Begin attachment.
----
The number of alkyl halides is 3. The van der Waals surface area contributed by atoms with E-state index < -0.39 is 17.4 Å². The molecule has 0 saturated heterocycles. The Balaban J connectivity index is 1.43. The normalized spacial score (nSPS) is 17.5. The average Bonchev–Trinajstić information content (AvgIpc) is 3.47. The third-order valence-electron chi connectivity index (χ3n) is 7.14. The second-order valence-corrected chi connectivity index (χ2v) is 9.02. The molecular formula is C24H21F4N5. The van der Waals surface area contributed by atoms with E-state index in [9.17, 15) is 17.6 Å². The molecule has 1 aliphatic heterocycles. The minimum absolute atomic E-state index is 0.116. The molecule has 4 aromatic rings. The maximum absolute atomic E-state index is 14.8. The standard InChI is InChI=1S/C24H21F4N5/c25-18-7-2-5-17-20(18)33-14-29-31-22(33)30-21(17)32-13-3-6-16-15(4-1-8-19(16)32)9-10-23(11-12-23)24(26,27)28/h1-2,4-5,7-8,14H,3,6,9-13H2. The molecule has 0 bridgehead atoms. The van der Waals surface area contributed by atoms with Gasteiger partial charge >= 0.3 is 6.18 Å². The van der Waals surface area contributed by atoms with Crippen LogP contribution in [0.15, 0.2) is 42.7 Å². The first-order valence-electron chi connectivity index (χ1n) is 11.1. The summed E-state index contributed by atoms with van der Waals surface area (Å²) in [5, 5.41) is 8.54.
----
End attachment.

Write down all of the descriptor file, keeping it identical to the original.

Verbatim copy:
The number of alkyl halides is 3. The van der Waals surface area contributed by atoms with E-state index < -0.39 is 17.4 Å². The molecule has 0 saturated heterocycles. The Balaban J connectivity index is 1.43. The normalized spacial score (nSPS) is 17.5. The average Bonchev–Trinajstić information content (AvgIpc) is 3.47. The third-order valence-electron chi connectivity index (χ3n) is 7.14. The second-order valence-corrected chi connectivity index (χ2v) is 9.02. The molecular formula is C24H21F4N5. The van der Waals surface area contributed by atoms with E-state index in [9.17, 15) is 17.6 Å². The molecule has 1 aliphatic heterocycles. The minimum absolute atomic E-state index is 0.116. The molecule has 4 aromatic rings. The maximum absolute atomic E-state index is 14.8. The standard InChI is InChI=1S/C24H21F4N5/c25-18-7-2-5-17-20(18)33-14-29-31-22(33)30-21(17)32-13-3-6-16-15(4-1-8-19(16)32)9-10-23(11-12-23)24(26,27)28/h1-2,4-5,7-8,14H,3,6,9-13H2. The molecule has 0 bridgehead atoms. The van der Waals surface area contributed by atoms with Gasteiger partial charge >= 0.3 is 6.18 Å². The van der Waals surface area contributed by atoms with Crippen LogP contribution in [0.15, 0.2) is 42.7 Å². The first-order valence-electron chi connectivity index (χ1n) is 11.1. The summed E-state index contributed by atoms with van der Waals surface area (Å²) in [5, 5.41) is 8.54.